Figure 1
(A) Regulogram depiction of shared cis-elements between two sequences in the context of their sequence similarity: The two sequences, mouse and human ITGB1BP2 (melusin), are represented as horizontal bars. The red colored segments on these bars are exons. ...

Non-conserved cis-elements within conserved sequence regions

When finding the conserved transcription factor binding sites (TFBSs) in orthologous human and mouse sequence conserved regions, most of the phylogenetic approaches return only sites which are aligned between the two orthologous sequences [e.g. ConSite (25)]. The drawback of such approach is the possibility of losing a fraction of TFBSs which although functional are not conserved. However, the GenomeTraFac system considers all sites in an overall conserved segment, rather than insisting on direct positional conservation at the cis-element site itself. This is important because it is possible for a predicted TFBS in human to be in a segment that aligns with mouse, and a predicted TFBS also be in the orthologous mouse sequence, but the two TFBSs may not align. For instance, in ENO1, one of the human canonical E-boxes in the promoter region is conserved in intronic mouse canonical E-box that lies in 1 kb downstream of the transcriptional start site. The two canonical E-boxes found in human promoter correspond to a mouse non-canonical E-box. The increased sensitivity of TraFaC in this case is due to less stringent criteria of including non-canonical E-boxes that occur in the larger region of at least 50% identity. TraFaC does not require local sequence alignment of the E-boxes for inclusion as predicted TF-binding sites (26).

Even though conserved non-coding regions are valuable for identification of regulatory switches, sequence similarity does not always decipher to cis-element conservation. For instance, the gene CALB3 (Calbindin), is transcriptionally regulated by estrogen in the uterus mediated by an estrogen-responsive element identified in the gene (27). A comparison of the human and mouse promoter regions reveals that this site is not conserved in the orthologs. To overcome this we have added a new feature that displays the individual TF-binding site frequency peaks of the orthologs on the regulograms (Figure 1A). This would help in identifying those cis-elements also which are not evolutionarily conserved in spite of sequence conservation. It also helps in understanding the subtle mechanism at the transcriptional level that might cause profound differences in the regulation of certain genes in humans and mice. Finally, the human or mouse specific cis-elements (cis-elements that are not shared) occurring within specific human–mouse sequence conserved blocks warrant a careful and in-depth analysis.

Order and extent of binding sites

The regulatory regions frequently manifest as clusters of cis-elements with the positions highly conserved. In other words, the elements are almost parallel to another. In the trafacgrams, a number of times, these parallel occurring clusters of cis-elements are camouflaged in the background noise of cis-elements crisscrossing all over. To filter the image in all such cases, we provide the option to display only those clusters which are uniformly spread. The user has the option to set the distance between two successive cis-elements, default being 10 bp. A genome-wide systematic study of the order and extent versus ortholog shuffling of cis-elements within a sequence conserved region is required.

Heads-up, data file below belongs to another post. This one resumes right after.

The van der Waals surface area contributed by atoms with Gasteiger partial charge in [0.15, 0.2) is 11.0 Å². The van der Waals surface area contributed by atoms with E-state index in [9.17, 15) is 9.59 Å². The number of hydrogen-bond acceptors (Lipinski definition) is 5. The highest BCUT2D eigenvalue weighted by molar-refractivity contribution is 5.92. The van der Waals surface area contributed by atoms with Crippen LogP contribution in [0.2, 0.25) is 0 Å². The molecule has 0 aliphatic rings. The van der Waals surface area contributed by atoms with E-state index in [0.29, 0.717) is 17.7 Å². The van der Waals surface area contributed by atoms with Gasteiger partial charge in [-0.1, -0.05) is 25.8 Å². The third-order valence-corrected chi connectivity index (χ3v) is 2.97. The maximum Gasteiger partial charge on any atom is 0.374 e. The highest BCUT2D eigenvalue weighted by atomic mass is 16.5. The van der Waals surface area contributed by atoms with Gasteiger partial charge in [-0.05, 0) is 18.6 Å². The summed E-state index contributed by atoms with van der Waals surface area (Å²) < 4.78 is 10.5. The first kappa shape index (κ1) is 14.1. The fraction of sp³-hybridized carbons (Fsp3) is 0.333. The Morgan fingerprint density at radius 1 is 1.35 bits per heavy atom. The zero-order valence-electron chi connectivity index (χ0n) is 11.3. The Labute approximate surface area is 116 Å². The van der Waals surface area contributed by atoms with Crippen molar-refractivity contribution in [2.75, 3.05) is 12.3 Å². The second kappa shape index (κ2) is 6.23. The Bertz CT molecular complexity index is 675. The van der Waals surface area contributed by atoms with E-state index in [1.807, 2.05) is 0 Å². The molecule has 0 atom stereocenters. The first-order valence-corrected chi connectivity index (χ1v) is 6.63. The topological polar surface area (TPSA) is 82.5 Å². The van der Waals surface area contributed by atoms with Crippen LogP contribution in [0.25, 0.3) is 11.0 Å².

Export features for plug-in to genome browsers

In addition to being able to view and browse potential regulatory cluster rich regions, it is also important that the data be readily connected to additional annotation sources, such that a user can easily determine the identity and attributes of a potential regulatory region, which for instance might be conserved in other species too. A common user request since the availability of TraFaC server is to add multispecies and not limit to a pairwise comparison. Of the mammalian genomes, human and mouse are the most complete so we decided to continue to use them. Additionally, the MultiPipMaker, ECR browser [http://ecrbrowser.dcode.org/; (28)] and the UCSC or Ensembl browsers to some extent can be used for this purpose. However, to cater to this specific request we have included the export feature of each gene as a general feature format (GFF) text files. It is a record (or feature) based tab-separated nine-column table with each row representing one feature. The definition of feature is very flexible, which can be exon, variation, repeat element, TFBS, etc. Our main concern was the compatibility with UCSC Genome browser, so we included browser and track lines for display purposes; a wiggle track was also included for displaying cross-species conservation. The detailed descriptions can be found at http://genome.ucsc.edu/goldenPath/help/customTrack.html. These UCSC browser-compatible GFF files can be uploaded to UCSC's golden path. This facilitates viewing a predicted region in the context of other features together with dozens of aligned annotation tracks (known genes, predicted genes, expressed sequence tags (ESTs), mRNAs, CpG islands, assembly gaps and coverage, chromosomal bands, gene expression, other species homologies and more) (Figure 1B and C), adding valuable additional insights to the predicted regulatory regions. Another frequent request is to add the experimentally validated enhancers or silencers info to the regulograms and trafacgrams. We intend to add these features as part of our future development. The biggest bottleneck however is the gross under representation of the enhancer/silencer information in the GenBank.